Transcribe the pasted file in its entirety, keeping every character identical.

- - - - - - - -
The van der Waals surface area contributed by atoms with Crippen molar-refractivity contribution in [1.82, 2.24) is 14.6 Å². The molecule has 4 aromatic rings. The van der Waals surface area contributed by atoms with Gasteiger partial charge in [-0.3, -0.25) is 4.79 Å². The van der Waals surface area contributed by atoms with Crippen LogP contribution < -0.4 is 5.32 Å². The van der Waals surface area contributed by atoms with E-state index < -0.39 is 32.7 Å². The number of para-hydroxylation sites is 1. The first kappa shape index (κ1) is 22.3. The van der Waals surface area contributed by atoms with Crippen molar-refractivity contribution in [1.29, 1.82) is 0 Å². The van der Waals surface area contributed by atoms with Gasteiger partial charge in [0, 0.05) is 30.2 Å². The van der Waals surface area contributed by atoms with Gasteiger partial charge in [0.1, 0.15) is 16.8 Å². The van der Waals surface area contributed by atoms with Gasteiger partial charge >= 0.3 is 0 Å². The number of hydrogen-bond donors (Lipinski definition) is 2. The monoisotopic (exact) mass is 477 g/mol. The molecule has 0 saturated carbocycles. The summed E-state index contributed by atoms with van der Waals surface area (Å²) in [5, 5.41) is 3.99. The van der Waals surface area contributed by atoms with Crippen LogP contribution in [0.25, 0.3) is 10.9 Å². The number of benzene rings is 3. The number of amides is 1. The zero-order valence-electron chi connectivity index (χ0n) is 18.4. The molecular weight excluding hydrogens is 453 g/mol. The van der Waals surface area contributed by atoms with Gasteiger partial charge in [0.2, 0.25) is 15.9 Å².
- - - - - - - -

The van der Waals surface area contributed by atoms with Crippen molar-refractivity contribution in [1.82, 2.24) is 14.6 Å². The molecule has 4 aromatic rings. The van der Waals surface area contributed by atoms with Gasteiger partial charge in [-0.3, -0.25) is 4.79 Å². The van der Waals surface area contributed by atoms with Crippen LogP contribution < -0.4 is 5.32 Å². The van der Waals surface area contributed by atoms with E-state index < -0.39 is 32.7 Å². The number of para-hydroxylation sites is 1. The first kappa shape index (κ1) is 22.3. The van der Waals surface area contributed by atoms with Crippen molar-refractivity contribution in [1.29, 1.82) is 0 Å². The van der Waals surface area contributed by atoms with Gasteiger partial charge in [0, 0.05) is 30.2 Å². The van der Waals surface area contributed by atoms with Gasteiger partial charge in [0.1, 0.15) is 16.8 Å². The van der Waals surface area contributed by atoms with Gasteiger partial charge >= 0.3 is 0 Å². The number of hydrogen-bond donors (Lipinski definition) is 2. The monoisotopic (exact) mass is 477 g/mol. The molecule has 0 saturated carbocycles. The summed E-state index contributed by atoms with van der Waals surface area (Å²) in [5, 5.41) is 3.99. The van der Waals surface area contributed by atoms with Crippen LogP contribution in [0.25, 0.3) is 10.9 Å². The number of benzene rings is 3. The number of amides is 1. The zero-order valence-electron chi connectivity index (χ0n) is 18.4. The molecular weight excluding hydrogens is 453 g/mol. The van der Waals surface area contributed by atoms with Gasteiger partial charge in [0.2, 0.25) is 15.9 Å².